Noel Annequin is the black sheep of a social-climbing bourgeois family who married for love and stayed in the country while his professional brothers were improving their social position. ... See full summary »
Jean Stelli was the French Stahl or Sirk,but without the former's talent and the latter's genius.His field was melodrama and his claim to fame was "le Voile Bleu" ,the blockbuster of the Occupation years which saw Gaby Morlay take care of all the children the shameless mothers left to their own devices;there are elements of that film in "dernier amour" when the husband helps the poor damsels in distress without asking anything in return (the widow and the singer).
Stelli's precedent movie, "Cinq Tulipes Rouges" had left melodrama for a whodunit thriller during the Tour de France (bicycle race)and was probably Stelli's most enjoyable effort."Dernier Amour" comes back to melodrama with a capital M.Françoise Giroud's script is cliché itself:the flashback,in particular,comes at the most awkward moment : they talk about the impending WW2 for a while,but it seems that the war never happened :the greybeard hints at Hitler and that's it. It is as if the director ,towards the ending of the film ,suddenly appreciated how dour it all was and desperately attempted to enhance the effort by last-minute devices such as the "flash-forwards" when Annabella is driving through the night.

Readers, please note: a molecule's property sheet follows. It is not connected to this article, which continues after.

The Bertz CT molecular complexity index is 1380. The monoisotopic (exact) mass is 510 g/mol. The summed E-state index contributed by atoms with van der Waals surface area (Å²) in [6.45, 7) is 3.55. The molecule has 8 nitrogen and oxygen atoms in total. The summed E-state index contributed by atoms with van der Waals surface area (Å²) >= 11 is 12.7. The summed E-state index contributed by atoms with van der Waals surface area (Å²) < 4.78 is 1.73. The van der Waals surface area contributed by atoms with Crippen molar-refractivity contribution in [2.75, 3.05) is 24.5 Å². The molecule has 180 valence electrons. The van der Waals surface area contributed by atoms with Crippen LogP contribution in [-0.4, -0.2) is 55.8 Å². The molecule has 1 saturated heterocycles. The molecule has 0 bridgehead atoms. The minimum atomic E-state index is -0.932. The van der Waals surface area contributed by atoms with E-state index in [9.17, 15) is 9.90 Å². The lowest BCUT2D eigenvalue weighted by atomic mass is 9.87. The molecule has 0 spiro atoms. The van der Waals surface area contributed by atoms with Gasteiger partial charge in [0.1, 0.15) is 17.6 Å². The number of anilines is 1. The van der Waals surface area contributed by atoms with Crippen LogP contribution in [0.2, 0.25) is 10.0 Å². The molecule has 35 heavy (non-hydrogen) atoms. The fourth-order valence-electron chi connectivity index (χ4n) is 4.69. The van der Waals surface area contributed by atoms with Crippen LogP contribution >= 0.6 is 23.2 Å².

Fortunately,the cast is very good and makes up for the paucity of the ideas.Annabella was coming back to France (it was her second film since she had left Hollywood)but her career was shriveled and she called it a day in 1952;too bad cause she could have had a third career à la De Havilland or à la Colbert (she resembles these two actresses).Georges Marchal is cast as the handsome husband and a young Suzanne Flon as the sister who does not care anymore if her hubby cheats on her (woman's lib had not happened),and Jeanne Moreau (debut).Moreau is forever linked to the Nouvelle Vague -and particularly Truffault- but she began her career in the late forties/early fifties and at least one of her "old" films is extremely interesting (Pottier's "Meurtres" )For the record,her first "Nouvelle Vague" film -which did not sound "nouvelle vague" at all anyway- was Malle's "Ascenseur Pour l'Echafaud" ,about ten years after her debut.
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